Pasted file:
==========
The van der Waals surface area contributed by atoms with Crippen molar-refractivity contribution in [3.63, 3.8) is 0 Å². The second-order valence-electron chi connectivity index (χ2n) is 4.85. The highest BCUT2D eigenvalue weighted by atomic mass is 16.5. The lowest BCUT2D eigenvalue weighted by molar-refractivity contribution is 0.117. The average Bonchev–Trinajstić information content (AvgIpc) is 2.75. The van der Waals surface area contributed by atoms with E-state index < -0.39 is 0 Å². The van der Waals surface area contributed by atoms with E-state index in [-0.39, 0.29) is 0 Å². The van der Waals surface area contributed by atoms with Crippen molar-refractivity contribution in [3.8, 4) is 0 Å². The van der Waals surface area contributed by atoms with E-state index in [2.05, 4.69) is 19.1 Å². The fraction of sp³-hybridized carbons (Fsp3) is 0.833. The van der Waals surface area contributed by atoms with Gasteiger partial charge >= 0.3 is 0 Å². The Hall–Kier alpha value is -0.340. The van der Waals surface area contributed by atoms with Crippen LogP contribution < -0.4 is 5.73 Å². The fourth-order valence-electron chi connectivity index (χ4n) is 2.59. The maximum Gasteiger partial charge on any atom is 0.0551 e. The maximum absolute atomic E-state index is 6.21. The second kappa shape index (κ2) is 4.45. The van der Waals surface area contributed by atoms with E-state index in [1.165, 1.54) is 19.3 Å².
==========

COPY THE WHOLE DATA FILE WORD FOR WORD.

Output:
The van der Waals surface area contributed by atoms with Crippen molar-refractivity contribution in [3.63, 3.8) is 0 Å². The second-order valence-electron chi connectivity index (χ2n) is 4.85. The highest BCUT2D eigenvalue weighted by atomic mass is 16.5. The lowest BCUT2D eigenvalue weighted by molar-refractivity contribution is 0.117. The average Bonchev–Trinajstić information content (AvgIpc) is 2.75. The van der Waals surface area contributed by atoms with E-state index < -0.39 is 0 Å². The van der Waals surface area contributed by atoms with E-state index in [-0.39, 0.29) is 0 Å². The van der Waals surface area contributed by atoms with Crippen molar-refractivity contribution in [3.8, 4) is 0 Å². The van der Waals surface area contributed by atoms with E-state index in [2.05, 4.69) is 19.1 Å². The fraction of sp³-hybridized carbons (Fsp3) is 0.833. The van der Waals surface area contributed by atoms with Gasteiger partial charge >= 0.3 is 0 Å². The Hall–Kier alpha value is -0.340. The van der Waals surface area contributed by atoms with Crippen LogP contribution < -0.4 is 5.73 Å². The fourth-order valence-electron chi connectivity index (χ4n) is 2.59. The maximum Gasteiger partial charge on any atom is 0.0551 e. The maximum absolute atomic E-state index is 6.21. The second kappa shape index (κ2) is 4.45. The van der Waals surface area contributed by atoms with E-state index in [1.165, 1.54) is 19.3 Å².